What is rheumatoid arthritis
Rheumatoid arthritis is basically a chronic inflammatory autoimmune disease wherein your immune system mistakenly attacks your own body’s tissues. RA strikes usually many joints at once, and commonly takes a toll on joints in the hands, wrists, and knees.
“Rheumatoid arthritis affects the lining of your joints, causing a painful swelling that can eventually result in bone damage and joint deformity. RA can also affect other tissues throughout the body and cause problems in organs such as skin, lungs, heart, blood vessels and eyes,” says Dr Sumit Batra, Director Orthopaedics and Joint Replacement, Marengo QRG Hospital, Faridabad.
What are the signs and symptoms of rheumatoid arthritis
There is no cure of this disease and the symptoms may vary in severity in patients of rheumatoid arthritis. They may get worse at times (known as flares); or get better (known as remission).
Signs and symptoms of RA include:
– Pain, or swelling in multiple joints
– Joint stiffness that is usually worse in the mornings and after inactivity
– Weight loss
– Fatigue or tiredness, Weakness
– Early disease usually starts with small joints of hands which later can involve other joints e.g., Knee, ankles, elbow and shoulder.
– About 40% of patients also experience symptoms related to skin, lungs, heart or eyes.
What causes rheumatoid arthritis
Rheumatoid arthritis is the result of an immune response in which the body’s immune system attacks its own healthy cells.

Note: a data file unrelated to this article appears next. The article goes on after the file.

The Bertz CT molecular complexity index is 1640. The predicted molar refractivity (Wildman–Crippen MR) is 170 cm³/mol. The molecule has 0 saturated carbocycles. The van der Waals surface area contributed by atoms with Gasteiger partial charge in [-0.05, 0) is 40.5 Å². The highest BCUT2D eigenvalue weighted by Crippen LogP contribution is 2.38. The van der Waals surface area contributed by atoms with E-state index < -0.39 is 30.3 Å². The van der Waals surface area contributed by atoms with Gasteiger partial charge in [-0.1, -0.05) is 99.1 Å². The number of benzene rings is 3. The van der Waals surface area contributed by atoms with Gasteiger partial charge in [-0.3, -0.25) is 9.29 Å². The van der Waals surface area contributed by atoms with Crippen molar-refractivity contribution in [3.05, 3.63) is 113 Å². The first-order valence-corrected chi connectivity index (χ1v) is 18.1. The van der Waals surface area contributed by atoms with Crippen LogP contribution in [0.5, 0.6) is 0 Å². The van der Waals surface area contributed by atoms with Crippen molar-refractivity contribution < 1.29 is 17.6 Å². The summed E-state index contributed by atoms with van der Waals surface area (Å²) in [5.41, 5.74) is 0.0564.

Risk factors include:
– Genetics: People born with specific genes are more likely to develop RA. These genes are known as HLA (human leukocyte antigen) class II genotypes.
– Sex: It affects 3% of women and 1% of men.
– Smoking and Obesity can increase the risk of developing RA.
– Women who have never given birth may be at greater risk of developing RA.
The diagnosis of rheumatoid arthritis is done by reviewing symptoms, conducting a physical examination, and doing X-rays and lab tests. Special blood tests include positive Rheumatoid factor and Anti CCP antibodies.
There is no cure for rheumatoid arthritis. The symptoms and quality of life of the patient can be improved with medication or surgery.
Medication: The disease can be controlled with medications that include: Nonsteroidal anti-inflammatory drugs (NSAIDs), steroids and specific drugs known as DMARDs (Disease modifying antirheumatic drugs). These drugs can be recommended to help slow the progression of rheumatoid arthritis and save the joints and other tissues from permanent damage. Common DMARDs include methotrexate, leflunomide, hydroxychloroquine and sulfasalazine and Biologic agents.
Surgery: Sometimes surgery can be useful in reducing pain and improving function. Surgical options include Synovectomy (removal of joint lining), Joint fusion or Total joint replacement.
Rheumatoid Arthritis and Pregnancy
“Many women with rheumatoid arthritis report improvement in their symptoms during pregnancy. Many also report a worsening of symptoms after childbirth, usually within the first three months. Women who suffer from rheumatoid arthritis have lower chances of getting pregnant with assisted reproductive technology such as IVF,” says Dr Sumit Batra.